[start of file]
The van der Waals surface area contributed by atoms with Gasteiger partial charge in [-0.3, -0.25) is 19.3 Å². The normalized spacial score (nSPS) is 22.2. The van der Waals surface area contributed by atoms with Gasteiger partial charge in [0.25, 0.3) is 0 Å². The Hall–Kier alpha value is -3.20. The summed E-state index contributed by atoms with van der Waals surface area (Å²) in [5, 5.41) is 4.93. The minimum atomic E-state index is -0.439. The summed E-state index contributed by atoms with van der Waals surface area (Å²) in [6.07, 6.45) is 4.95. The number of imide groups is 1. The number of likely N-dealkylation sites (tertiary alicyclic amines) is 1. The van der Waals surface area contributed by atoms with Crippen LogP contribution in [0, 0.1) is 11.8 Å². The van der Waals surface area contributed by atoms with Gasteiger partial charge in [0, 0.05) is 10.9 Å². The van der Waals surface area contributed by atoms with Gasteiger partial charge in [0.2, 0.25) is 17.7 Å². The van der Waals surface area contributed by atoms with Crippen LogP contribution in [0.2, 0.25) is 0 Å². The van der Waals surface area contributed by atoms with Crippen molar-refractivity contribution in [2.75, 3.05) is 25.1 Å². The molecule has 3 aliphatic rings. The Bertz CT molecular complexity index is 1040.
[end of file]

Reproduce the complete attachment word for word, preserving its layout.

The van der Waals surface area contributed by atoms with Gasteiger partial charge in [-0.3, -0.25) is 19.3 Å². The normalized spacial score (nSPS) is 22.2. The van der Waals surface area contributed by atoms with Gasteiger partial charge in [0.25, 0.3) is 0 Å². The Hall–Kier alpha value is -3.20. The summed E-state index contributed by atoms with van der Waals surface area (Å²) in [5, 5.41) is 4.93. The minimum atomic E-state index is -0.439. The summed E-state index contributed by atoms with van der Waals surface area (Å²) in [6.07, 6.45) is 4.95. The number of imide groups is 1. The number of likely N-dealkylation sites (tertiary alicyclic amines) is 1. The van der Waals surface area contributed by atoms with Crippen LogP contribution in [0, 0.1) is 11.8 Å². The van der Waals surface area contributed by atoms with Gasteiger partial charge in [0, 0.05) is 10.9 Å². The van der Waals surface area contributed by atoms with Gasteiger partial charge in [0.2, 0.25) is 17.7 Å². The van der Waals surface area contributed by atoms with Crippen LogP contribution in [0.2, 0.25) is 0 Å². The van der Waals surface area contributed by atoms with Crippen molar-refractivity contribution in [2.75, 3.05) is 25.1 Å². The molecule has 3 aliphatic rings. The Bertz CT molecular complexity index is 1040.